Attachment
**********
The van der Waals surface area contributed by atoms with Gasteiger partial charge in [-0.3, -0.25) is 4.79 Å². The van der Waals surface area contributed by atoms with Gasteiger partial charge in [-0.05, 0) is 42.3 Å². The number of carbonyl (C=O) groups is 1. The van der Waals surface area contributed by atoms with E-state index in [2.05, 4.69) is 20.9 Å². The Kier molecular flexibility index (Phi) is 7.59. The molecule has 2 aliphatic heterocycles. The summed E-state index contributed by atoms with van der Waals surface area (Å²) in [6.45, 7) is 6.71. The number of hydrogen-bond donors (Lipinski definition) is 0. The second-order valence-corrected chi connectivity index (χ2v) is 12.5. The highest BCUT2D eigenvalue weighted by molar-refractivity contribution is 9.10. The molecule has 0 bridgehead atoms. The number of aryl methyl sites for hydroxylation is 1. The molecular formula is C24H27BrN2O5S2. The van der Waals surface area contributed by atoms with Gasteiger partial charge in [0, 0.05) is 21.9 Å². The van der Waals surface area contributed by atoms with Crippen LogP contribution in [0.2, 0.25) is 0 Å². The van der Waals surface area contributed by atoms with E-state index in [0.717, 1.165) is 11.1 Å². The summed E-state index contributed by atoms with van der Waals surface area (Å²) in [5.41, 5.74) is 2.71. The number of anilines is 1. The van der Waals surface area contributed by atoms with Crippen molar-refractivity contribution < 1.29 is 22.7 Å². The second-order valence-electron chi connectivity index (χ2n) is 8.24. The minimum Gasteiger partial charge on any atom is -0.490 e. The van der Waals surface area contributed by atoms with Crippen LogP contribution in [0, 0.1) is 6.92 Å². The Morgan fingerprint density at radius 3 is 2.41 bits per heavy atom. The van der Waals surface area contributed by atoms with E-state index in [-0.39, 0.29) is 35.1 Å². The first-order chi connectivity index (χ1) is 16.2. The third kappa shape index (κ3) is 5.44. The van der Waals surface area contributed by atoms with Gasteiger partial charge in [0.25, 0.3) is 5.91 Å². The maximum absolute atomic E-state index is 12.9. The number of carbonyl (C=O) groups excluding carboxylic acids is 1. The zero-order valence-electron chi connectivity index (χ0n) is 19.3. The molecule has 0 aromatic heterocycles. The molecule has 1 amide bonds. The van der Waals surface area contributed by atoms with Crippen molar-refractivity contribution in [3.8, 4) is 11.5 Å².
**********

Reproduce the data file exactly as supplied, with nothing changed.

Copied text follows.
The van der Waals surface area contributed by atoms with Gasteiger partial charge in [-0.3, -0.25) is 4.79 Å². The van der Waals surface area contributed by atoms with Gasteiger partial charge in [-0.05, 0) is 42.3 Å². The number of carbonyl (C=O) groups is 1. The van der Waals surface area contributed by atoms with E-state index in [2.05, 4.69) is 20.9 Å². The Kier molecular flexibility index (Phi) is 7.59. The molecule has 2 aliphatic heterocycles. The summed E-state index contributed by atoms with van der Waals surface area (Å²) in [6.45, 7) is 6.71. The number of hydrogen-bond donors (Lipinski definition) is 0. The second-order valence-corrected chi connectivity index (χ2v) is 12.5. The highest BCUT2D eigenvalue weighted by molar-refractivity contribution is 9.10. The molecule has 0 bridgehead atoms. The number of aryl methyl sites for hydroxylation is 1. The molecular formula is C24H27BrN2O5S2. The van der Waals surface area contributed by atoms with Gasteiger partial charge in [0, 0.05) is 21.9 Å². The van der Waals surface area contributed by atoms with Crippen LogP contribution in [0.2, 0.25) is 0 Å². The van der Waals surface area contributed by atoms with E-state index in [0.717, 1.165) is 11.1 Å². The summed E-state index contributed by atoms with van der Waals surface area (Å²) in [5.41, 5.74) is 2.71. The number of anilines is 1. The van der Waals surface area contributed by atoms with Crippen molar-refractivity contribution < 1.29 is 22.7 Å². The second-order valence-electron chi connectivity index (χ2n) is 8.24. The minimum Gasteiger partial charge on any atom is -0.490 e. The van der Waals surface area contributed by atoms with Crippen LogP contribution in [0, 0.1) is 6.92 Å². The Morgan fingerprint density at radius 3 is 2.41 bits per heavy atom. The van der Waals surface area contributed by atoms with E-state index in [-0.39, 0.29) is 35.1 Å². The first-order chi connectivity index (χ1) is 16.2. The third kappa shape index (κ3) is 5.44. The van der Waals surface area contributed by atoms with Gasteiger partial charge in [0.25, 0.3) is 5.91 Å². The maximum absolute atomic E-state index is 12.9. The number of carbonyl (C=O) groups excluding carboxylic acids is 1. The zero-order valence-electron chi connectivity index (χ0n) is 19.3. The molecule has 0 aromatic heterocycles. The molecule has 1 amide bonds. The van der Waals surface area contributed by atoms with Crippen molar-refractivity contribution in [3.8, 4) is 11.5 Å².